— ‘Dare You See It? James Whale’s Frankenstein,’ by Pierre Fournier. MONSTERPALOOZA #1. Using vintage newspaper stories, ads and ballyhoo, what the public was told about the filming of Frankenstein in 1931.

— ‘The Making of Hands of the Ripper,’ by Bruce G. Hallenbeck. LITTLE SHOPPE OF HORRORS #26. How the shocking tale made it to theaters mostly intact.

— ‘Music by James Bernard: Themes For a Tapestry of Terror,’ by Steve Vertlieb, FILM MUSIC REVIEW, Fall 2011. Scoring the master of suspense and thrills.

BEST INTERVIEW

— Mimsy Farmer: ‘The Mimsy Farmer Experience,’ by Mark F. Berry. VIDEO WATCHDOG #162. Extensive talk with star of dragstrip films, Four Flies on Grey Velvet and more.

— Haruo Nakajima: ‘The Original Godzilla,’ by August Ragone. FAMOUS MONSTERS OF FILMLAND #256. The man who played Godzilla, Rodan, Gargantua and many others recalls the hot suit, the staged battles and the work ethic.

BEST MAGAZINE COVER

My pal Mark Maddox has three in contention this year – Little Shoppe of Horrors #27, MAD SCIENTIST #23, and Undying Monsters #1 – A vote for any of them is a vote for great art.

In addition, Jeff Preston’s cover for Monsterpalooza #1 is in the race as well, and it’s a beauty, too.

BEST CONVENTION

Wonderfest. ‘Natch.

ARTIST OF THE YEAR

I’m writing in Mark Maddox.

These are just a few of my favorites – the full ballot is now available online, and anyone can vote. The awards ceremony will be held again this year at Wonderfest in May, in Louisville, Kentucky. See you there.

 

Click the Rondo Banner below to be whisked to the website so that you may vote forthwith!

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In case you haven’t heard, Space: 1999 may be headed back to television in an updated format called – wait for it – Space: 2099.  As announced yesterday and covered by The Hollywood Reporter, the new series is in development at HD Films, who created ABC’s updated “V” series a couple of years ago.

I’ve had a lot of people email or message to ask my reaction about this and I wanted to take a day to digest the news and see how I really feel. I have to say I’m guardedly pessimistic.

Of course I’m a fan of the original series and I’m happy that there’s belief in Hollywood that its a commercially viable property worthy of a remake. Unfortunately, I’m not a fan of ABC’s “V” reboot. It was well cast, beautifully designed and started off well, but it fell victim to bad writing much as the original did during its own series run. My thought was that the producers and writers understood that it’s cool to see giant spaceships hovering over the Earth, that its fun to watch cute girls gobble cgi mice, and that Elizabeth Mitchell looks great rolling around struggling with aliens or running and shooting guns, but they never seemed to understand their characters on a more than superficial level. Maybe it improved in season two, I confess that I didn’t bother to tune back in at that point.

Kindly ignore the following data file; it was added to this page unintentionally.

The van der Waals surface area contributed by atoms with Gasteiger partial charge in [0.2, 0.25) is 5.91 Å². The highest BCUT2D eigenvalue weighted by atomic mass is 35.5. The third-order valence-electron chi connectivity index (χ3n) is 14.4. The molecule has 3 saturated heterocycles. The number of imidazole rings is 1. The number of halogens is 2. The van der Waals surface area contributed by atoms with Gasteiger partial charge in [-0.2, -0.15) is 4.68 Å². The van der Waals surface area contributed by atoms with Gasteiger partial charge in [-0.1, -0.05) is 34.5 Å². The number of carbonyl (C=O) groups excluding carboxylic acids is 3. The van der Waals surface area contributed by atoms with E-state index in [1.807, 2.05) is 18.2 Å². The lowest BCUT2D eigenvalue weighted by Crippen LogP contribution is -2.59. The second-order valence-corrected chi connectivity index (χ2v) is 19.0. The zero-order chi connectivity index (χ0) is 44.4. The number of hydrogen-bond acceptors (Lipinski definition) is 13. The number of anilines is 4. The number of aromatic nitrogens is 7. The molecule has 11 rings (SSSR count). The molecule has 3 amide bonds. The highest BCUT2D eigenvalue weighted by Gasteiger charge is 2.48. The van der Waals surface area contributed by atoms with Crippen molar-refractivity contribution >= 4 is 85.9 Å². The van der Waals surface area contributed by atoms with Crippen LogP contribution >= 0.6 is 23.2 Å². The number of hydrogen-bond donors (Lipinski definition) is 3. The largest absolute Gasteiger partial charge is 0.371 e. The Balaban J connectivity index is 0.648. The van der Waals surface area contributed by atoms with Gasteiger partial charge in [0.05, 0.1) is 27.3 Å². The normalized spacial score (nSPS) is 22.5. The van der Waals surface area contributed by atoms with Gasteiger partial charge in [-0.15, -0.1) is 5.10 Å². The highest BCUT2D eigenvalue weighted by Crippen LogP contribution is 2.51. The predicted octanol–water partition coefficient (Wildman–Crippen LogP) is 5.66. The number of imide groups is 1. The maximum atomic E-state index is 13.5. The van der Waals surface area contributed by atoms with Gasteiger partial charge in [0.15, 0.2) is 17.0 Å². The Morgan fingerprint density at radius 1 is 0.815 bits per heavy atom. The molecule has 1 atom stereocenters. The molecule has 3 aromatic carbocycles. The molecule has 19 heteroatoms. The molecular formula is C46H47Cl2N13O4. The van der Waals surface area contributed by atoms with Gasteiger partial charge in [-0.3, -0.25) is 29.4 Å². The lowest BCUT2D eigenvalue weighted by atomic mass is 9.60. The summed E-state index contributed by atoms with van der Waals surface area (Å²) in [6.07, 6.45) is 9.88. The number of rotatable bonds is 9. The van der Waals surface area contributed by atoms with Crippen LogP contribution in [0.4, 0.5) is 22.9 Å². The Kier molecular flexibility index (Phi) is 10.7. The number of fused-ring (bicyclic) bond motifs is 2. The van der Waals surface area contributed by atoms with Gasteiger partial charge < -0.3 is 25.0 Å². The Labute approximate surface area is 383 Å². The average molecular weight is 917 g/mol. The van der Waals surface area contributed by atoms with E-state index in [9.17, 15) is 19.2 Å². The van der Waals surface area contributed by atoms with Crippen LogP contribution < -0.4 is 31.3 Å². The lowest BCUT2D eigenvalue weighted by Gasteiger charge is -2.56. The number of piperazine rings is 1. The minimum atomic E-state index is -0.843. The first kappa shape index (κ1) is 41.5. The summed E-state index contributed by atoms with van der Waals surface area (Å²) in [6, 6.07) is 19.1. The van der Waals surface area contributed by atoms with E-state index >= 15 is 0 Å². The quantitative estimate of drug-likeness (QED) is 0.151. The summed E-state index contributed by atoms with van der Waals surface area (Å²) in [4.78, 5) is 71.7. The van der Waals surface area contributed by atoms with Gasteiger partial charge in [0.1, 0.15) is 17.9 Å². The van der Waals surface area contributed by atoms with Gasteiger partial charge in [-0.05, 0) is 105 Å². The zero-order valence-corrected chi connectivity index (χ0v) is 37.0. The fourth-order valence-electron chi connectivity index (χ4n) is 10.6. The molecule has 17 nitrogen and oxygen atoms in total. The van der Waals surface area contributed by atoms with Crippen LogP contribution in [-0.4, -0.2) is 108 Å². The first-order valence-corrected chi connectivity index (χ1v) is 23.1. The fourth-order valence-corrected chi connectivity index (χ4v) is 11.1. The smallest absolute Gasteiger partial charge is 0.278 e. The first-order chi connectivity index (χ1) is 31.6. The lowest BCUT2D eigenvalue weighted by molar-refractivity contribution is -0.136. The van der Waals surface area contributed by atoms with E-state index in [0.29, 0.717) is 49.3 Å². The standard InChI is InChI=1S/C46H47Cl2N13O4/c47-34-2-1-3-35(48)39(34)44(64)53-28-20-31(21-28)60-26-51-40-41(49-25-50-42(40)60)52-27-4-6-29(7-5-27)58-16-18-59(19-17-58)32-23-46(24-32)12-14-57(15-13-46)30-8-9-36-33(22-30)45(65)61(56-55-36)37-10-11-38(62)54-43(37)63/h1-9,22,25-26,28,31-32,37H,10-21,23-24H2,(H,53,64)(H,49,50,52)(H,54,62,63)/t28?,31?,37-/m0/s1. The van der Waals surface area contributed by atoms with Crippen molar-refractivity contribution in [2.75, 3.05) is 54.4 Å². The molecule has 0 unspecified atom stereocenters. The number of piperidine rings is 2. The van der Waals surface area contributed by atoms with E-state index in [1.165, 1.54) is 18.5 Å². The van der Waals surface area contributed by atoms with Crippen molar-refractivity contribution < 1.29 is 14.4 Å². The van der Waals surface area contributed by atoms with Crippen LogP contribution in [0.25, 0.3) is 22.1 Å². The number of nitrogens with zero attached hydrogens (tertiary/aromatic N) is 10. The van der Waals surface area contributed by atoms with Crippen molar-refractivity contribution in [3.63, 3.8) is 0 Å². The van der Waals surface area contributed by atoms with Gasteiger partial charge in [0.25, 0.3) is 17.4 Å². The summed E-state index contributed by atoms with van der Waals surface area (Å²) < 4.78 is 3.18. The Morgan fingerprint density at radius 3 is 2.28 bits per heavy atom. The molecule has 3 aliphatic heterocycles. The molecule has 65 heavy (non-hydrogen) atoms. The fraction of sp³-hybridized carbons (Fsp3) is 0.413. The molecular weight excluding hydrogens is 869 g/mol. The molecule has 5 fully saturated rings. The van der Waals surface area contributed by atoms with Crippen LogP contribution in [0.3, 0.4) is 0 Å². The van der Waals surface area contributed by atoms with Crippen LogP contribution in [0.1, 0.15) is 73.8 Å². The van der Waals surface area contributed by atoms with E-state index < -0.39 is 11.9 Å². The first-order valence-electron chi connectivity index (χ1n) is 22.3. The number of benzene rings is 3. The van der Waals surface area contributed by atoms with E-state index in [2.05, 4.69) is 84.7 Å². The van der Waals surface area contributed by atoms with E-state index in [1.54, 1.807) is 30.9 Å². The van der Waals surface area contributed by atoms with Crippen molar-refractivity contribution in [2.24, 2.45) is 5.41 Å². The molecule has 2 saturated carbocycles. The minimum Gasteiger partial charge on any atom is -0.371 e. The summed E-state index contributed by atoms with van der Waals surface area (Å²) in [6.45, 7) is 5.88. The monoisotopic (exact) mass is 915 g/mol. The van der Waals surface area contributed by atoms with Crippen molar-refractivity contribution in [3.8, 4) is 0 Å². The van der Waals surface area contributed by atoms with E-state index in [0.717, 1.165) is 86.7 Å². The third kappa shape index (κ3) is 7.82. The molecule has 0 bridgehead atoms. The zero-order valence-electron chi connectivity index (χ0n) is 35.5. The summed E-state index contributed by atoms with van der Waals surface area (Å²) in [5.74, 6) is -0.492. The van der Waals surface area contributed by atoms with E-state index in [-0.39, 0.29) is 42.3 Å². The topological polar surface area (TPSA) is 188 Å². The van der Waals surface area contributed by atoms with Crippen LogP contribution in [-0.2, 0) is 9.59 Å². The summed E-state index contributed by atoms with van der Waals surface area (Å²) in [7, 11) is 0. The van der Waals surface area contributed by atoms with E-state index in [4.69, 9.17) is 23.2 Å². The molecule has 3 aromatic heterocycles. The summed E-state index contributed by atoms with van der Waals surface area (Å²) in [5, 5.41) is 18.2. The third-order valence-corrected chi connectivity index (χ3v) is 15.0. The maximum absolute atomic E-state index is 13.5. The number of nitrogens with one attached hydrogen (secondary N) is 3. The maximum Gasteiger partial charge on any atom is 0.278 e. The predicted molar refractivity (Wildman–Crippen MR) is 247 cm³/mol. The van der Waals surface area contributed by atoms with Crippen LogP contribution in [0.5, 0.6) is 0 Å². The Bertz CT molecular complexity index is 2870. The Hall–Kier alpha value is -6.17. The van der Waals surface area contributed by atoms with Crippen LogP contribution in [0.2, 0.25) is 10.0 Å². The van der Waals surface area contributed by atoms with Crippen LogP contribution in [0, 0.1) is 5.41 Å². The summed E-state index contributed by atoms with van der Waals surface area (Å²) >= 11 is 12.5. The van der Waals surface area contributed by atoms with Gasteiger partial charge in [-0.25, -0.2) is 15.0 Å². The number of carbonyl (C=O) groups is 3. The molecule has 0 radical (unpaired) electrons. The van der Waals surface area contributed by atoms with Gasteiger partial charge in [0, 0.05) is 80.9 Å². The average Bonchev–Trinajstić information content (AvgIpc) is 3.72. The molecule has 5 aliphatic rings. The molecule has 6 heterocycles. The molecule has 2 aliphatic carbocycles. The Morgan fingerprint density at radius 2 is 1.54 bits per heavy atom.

I fear that the same might happen with Space: 2099. Not just because HD Films is developing it – it could be just about anyone in charge of this and I’d still be apprehensive, because the disease that felled “V” is broad reaching and near pandemic in Hollywood; I like to call it “Third Act Syndrome.” It’s easy to come up with a great hook for a television series… but paying it off in the end is another kettle of fish entirely. I’ll point you towards “LOST” and “Battlestar Galactica” as prime examples of this.

More than this, I wonder if the new producers actually understand the unique characters and potential of Space: 1999 and whether they’ll be able to translate them for a new generation. As someone who’s had a lot of interaction with fans of the original series online and in person, I’ve only met a few who really seemed to understand the true emotional appeal of the show and the situations and characters. If people who’ve watched and re-watched the episodes over and over of their own volition are just in it for the production design, special effects, the stars, or the adventurous/romantic/action aspects, what is it that would draw a contemporary film producer to the material?